Both low-slope and steep-slop roofs have their respective advantages for the ever-varying array of roofing projects. In this article, you will learn some crucial differences between low-slope and steep-slope as well as which roofing products work best with each roof design option.
Before we jump in, it’s important to note how slope is measured so you can determine whether you’re dealing with a low-slope or steep-slope roof. Of course, virtually every roofing system is sloped to some degree. Even so-called “flat roofs” aren’t truly flat — they simply have a very modest slope.
In professional roofing settings, slope (or pitch) is defined by how much the roof rises vertically for every 12 inches of horizontal length. It is then expressed as a ratio of rise/12. For example, if a roof’s elevation changes by 2 inches for every foot of length, the slope is 2/12. If it rises by 4 and one-quarter inches, the slope is 4.25/12.
What makes a roof “low-slope?” Honestly, it depends on who you ask. The Occupational Safety and Health Administration (OSHA) officially defines a “low-slope” roof as any roof with a slope of less than 4/12. However, some roofing companies define low-slope as 3/12 or less, and others 2/12 or less. (For our purposes, let’s go with the OSHA definition.)
Low-slope roofs offer several advantages, especially for commercial buildings. First of all, low-slope roofing provides a “bonus floor” of sorts, allowing for placement of large equipment like HVAC units on the roof, and even allowing foot traffic. Low-slope roofs are also more affordable to install because they require fewer materials and involve less risk to the laborers. The tradeoff with low-slope roofs is that they must have impeccable waterproofing and must be kept free of debris to prevent water ponding and leakage.
Built up roofs (BUR) have multiple alternating layers of asphalt and reinforcing fabric, usually with a gravel top layer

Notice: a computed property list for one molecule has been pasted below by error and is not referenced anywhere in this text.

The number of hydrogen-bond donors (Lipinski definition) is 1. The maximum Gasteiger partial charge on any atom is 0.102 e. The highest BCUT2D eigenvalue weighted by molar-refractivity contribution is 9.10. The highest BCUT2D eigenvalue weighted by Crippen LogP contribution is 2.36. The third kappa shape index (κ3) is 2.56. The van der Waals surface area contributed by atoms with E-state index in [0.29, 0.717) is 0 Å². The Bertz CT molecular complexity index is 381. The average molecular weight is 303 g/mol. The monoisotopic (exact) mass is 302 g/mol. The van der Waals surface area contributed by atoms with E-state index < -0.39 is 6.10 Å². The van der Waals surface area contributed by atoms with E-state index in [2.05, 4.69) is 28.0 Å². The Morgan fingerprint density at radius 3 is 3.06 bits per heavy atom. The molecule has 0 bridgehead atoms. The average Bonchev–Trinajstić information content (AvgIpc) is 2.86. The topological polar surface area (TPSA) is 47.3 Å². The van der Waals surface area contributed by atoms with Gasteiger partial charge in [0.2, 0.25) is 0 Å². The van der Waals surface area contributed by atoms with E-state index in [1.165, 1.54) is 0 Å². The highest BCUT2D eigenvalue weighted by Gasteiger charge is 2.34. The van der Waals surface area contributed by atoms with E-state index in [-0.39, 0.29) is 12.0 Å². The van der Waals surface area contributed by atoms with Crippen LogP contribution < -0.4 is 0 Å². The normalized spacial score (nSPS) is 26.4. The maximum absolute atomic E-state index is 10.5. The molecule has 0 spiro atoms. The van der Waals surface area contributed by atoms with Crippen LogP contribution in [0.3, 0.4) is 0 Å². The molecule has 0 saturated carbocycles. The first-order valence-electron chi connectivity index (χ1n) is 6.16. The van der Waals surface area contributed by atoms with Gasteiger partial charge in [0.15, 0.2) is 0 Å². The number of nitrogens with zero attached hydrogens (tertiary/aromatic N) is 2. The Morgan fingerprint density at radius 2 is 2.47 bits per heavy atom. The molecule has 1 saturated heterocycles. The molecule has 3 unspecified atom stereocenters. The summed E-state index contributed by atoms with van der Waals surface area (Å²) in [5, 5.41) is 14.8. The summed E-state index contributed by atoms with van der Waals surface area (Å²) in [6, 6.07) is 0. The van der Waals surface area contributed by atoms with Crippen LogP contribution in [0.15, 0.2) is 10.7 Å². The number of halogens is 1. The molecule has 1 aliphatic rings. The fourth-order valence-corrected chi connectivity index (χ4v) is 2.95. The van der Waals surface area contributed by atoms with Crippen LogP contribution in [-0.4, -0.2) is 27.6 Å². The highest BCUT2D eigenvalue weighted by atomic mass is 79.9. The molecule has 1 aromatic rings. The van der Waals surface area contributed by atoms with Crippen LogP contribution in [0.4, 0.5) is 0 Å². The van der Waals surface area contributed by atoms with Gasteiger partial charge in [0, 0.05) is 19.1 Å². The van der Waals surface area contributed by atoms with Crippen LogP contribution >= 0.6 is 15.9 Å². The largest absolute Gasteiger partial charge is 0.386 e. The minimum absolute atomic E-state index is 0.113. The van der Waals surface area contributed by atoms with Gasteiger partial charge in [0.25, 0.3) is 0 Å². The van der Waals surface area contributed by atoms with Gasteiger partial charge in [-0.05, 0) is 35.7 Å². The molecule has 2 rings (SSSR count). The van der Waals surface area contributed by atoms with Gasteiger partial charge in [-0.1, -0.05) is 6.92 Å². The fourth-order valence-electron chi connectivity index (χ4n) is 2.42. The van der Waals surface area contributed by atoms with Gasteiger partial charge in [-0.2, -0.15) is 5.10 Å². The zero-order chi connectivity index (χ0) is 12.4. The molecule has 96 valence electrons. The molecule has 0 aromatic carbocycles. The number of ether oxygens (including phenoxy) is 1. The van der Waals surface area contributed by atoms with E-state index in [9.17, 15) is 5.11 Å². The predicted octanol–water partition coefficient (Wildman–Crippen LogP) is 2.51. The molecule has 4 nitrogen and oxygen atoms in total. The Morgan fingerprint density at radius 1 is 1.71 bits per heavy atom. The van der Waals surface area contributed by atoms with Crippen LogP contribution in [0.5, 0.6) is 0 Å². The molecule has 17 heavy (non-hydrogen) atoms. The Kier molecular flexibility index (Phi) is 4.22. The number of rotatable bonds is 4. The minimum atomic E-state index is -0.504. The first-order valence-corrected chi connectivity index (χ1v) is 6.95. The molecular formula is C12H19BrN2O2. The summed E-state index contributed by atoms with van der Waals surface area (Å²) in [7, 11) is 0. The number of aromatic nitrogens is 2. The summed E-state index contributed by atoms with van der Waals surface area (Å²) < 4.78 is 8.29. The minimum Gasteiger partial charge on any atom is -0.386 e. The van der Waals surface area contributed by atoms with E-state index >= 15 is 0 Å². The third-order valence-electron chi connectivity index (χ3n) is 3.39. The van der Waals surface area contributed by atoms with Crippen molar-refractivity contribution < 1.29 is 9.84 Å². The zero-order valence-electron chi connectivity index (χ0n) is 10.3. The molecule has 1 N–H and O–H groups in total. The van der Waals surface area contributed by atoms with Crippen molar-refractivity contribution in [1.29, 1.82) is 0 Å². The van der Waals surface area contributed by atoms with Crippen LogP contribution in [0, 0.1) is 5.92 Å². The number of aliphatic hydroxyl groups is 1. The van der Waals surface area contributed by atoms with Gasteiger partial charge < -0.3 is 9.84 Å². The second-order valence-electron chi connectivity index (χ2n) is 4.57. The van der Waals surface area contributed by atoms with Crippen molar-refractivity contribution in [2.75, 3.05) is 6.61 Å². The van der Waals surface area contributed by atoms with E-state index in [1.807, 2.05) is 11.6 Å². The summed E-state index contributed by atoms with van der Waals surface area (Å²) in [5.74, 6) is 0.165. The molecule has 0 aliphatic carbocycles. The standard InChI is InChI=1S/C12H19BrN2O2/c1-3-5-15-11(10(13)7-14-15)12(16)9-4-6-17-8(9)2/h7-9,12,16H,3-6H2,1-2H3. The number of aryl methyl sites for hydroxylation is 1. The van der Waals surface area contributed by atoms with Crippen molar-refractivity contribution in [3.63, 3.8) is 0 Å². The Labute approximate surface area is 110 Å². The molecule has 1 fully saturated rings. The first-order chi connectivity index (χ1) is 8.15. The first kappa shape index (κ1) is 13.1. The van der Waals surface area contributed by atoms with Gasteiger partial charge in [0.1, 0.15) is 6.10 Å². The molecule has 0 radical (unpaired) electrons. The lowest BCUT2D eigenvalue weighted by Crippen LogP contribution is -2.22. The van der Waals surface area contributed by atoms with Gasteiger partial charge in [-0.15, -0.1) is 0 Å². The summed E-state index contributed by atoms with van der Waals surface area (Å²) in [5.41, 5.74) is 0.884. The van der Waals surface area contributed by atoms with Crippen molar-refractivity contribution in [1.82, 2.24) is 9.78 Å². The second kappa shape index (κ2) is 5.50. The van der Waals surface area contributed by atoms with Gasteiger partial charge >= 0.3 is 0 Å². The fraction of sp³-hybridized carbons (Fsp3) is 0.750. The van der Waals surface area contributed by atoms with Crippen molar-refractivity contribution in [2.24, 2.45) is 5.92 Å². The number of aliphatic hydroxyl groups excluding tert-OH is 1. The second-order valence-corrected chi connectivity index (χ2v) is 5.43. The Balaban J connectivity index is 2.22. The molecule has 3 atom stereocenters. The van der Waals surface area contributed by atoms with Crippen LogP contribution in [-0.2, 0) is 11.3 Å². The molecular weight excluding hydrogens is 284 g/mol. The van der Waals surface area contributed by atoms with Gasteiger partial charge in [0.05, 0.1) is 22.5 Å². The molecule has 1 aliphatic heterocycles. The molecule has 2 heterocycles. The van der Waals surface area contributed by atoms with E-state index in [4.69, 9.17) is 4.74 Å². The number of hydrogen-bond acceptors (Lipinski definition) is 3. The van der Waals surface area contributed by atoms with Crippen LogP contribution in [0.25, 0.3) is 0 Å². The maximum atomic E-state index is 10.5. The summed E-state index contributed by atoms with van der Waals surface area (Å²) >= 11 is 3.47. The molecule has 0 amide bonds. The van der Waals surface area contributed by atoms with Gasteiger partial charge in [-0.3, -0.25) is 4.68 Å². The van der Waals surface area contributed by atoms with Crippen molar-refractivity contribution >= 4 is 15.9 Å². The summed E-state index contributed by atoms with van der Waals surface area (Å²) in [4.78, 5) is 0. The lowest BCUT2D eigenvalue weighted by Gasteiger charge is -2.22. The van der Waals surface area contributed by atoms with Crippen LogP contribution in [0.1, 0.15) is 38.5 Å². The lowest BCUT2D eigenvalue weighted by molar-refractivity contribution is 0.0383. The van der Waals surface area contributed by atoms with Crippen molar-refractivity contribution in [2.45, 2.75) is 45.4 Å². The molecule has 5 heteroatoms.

Modified bitumen is a membrane of asphalt combined with rubber or plastic polymers, typically installed in two layers (base sheet and cap sheet)
Single-ply roofing membranes are either rubber-based (EPDM) or thermoplastic (TPO, PVC)
Now let’s move on to discuss steep-slope roofs.
Sticking with OSHA’s definition, a steep-slope roof is any roof with a slope greater than 4/12. Steep-slope roofing is largely used on residential structures, but sometimes occurs on commercial buildings, as well.
Aside from being generally aesthetically pleasing, steep-slope roofs enjoy fairly low maintenance because rain, snow, and debris drain off of them easily. The “attic” space may also provide a heat buffer to the outside, making the building easier to heat and cool. The disadvantage is that steep-slopes create more unusable space in commercial buildings, are more expensive to install and are more dangerous to maintain because of the roof angle.
Asphalt shingles are by far the most common roofing material for steep-slope roofs. Metal roofing is also quite common (e.g., aluminum, copper). Clay tiles and wood shake are also common, although generally expensive.
Polyglass is committed to helping professional roofing companies make the best use of our products — whether you’re working with a low-slope roof or a steep-slope roof. Don’t miss our video installation guides for low-slope roofs and steep-slope roofs.
Polyglass offers a full range of reliable self-adhered modified bitumen products for low-slope roofs, along with high-quality underlayments, elastomeric coatings and more.
Polyglass offers numerous high-quality underlayment products to provide excellent waterproofing for steep-slope roofs. Watch the video below for more details.
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Original article source: Polyglass